Questions about operational resiliency, especially surrounding the supply chain, and business continuity plans can be requested and reviewed during the request for proposal or request for qualifications. This information informs the stakeholders about the suppliers’ capabilities and limitations and provides worthwhile insight into the strengths and potential liabilities of a supplier/partner. This vital information can be much more valuable than just a price list. Deploying a strategy of redundancy and having multiple suppliers to choose from reduces this risk, but having suppliers spread out geographically (even internationally) could also reduce the risk during localized events.

Action Items

Here are some steps to discuss with the procurement office within the organization:

• Supply chain assessment – An assessment of the supply chain used by an organization will include things such as spend analytics (looking at where the dollars go) to identify the suppliers that are most integrated into the organization’s business processes. These suppliers will be the most crucial for business continuity and identifying critical functions for supplier diversification. When all the various internal departments involved with the procure-to-pay process are involved and made aware of the critical role played in the business continuity plan, proactive approaches can be made (in conjunction with business impact analyses) to make internal processes resilient.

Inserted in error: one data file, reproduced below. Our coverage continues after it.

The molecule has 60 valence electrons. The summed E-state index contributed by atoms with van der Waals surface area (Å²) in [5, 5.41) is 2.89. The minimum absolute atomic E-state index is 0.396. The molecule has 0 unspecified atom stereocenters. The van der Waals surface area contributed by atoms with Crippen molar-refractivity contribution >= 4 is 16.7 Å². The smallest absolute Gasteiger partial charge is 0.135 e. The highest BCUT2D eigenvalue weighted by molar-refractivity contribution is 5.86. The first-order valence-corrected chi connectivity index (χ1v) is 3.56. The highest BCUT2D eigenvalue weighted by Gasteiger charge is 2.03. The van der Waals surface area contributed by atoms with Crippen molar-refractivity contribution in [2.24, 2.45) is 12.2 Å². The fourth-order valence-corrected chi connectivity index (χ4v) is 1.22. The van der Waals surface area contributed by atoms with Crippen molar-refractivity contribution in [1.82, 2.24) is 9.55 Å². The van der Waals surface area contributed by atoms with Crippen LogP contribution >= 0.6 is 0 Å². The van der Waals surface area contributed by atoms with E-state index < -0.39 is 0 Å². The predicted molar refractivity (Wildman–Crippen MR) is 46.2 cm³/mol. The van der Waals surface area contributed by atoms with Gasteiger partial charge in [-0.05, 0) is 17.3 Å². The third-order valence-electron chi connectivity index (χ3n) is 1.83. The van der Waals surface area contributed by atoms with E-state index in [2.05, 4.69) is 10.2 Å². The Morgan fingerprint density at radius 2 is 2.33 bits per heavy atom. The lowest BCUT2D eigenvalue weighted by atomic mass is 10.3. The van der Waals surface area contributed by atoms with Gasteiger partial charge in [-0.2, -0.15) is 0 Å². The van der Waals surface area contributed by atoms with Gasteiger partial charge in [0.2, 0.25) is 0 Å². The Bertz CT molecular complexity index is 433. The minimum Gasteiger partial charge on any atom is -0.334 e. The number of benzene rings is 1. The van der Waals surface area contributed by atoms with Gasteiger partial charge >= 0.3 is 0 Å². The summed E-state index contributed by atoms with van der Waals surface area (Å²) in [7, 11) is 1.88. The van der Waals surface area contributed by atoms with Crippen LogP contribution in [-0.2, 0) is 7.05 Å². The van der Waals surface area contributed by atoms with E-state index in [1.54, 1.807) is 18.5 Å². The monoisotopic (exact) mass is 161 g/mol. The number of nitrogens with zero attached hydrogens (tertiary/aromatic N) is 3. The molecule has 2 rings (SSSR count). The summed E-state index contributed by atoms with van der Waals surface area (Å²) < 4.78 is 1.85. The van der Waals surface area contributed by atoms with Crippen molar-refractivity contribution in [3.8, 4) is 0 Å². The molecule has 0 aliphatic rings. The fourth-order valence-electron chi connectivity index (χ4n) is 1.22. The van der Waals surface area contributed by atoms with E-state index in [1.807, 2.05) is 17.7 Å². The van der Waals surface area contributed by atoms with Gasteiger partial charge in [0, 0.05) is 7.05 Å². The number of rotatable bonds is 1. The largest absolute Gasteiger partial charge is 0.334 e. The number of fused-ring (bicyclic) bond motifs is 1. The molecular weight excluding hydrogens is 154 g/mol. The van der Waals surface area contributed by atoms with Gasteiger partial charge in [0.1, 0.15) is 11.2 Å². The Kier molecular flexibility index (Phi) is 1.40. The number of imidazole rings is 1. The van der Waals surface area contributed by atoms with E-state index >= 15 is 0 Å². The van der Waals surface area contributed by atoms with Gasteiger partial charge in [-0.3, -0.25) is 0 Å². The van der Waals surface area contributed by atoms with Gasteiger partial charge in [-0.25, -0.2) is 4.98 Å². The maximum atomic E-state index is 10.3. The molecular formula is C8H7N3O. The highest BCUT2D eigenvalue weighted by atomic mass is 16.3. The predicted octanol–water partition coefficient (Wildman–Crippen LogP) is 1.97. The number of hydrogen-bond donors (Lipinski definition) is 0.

• Strategic development – Value creation is important for every department or unit within the organization. Procurement Departments and all the members of the supply chain have the capability to shape a sourcing strategy for overall productivity and business continuity. Contingency plans, disaster recovery plans, and business continuity plans, including those that require alternative or emergency suppliers, are established, along with key performance indicators (KPIs) for internal process efficiency, vendor performance and compliance, etc.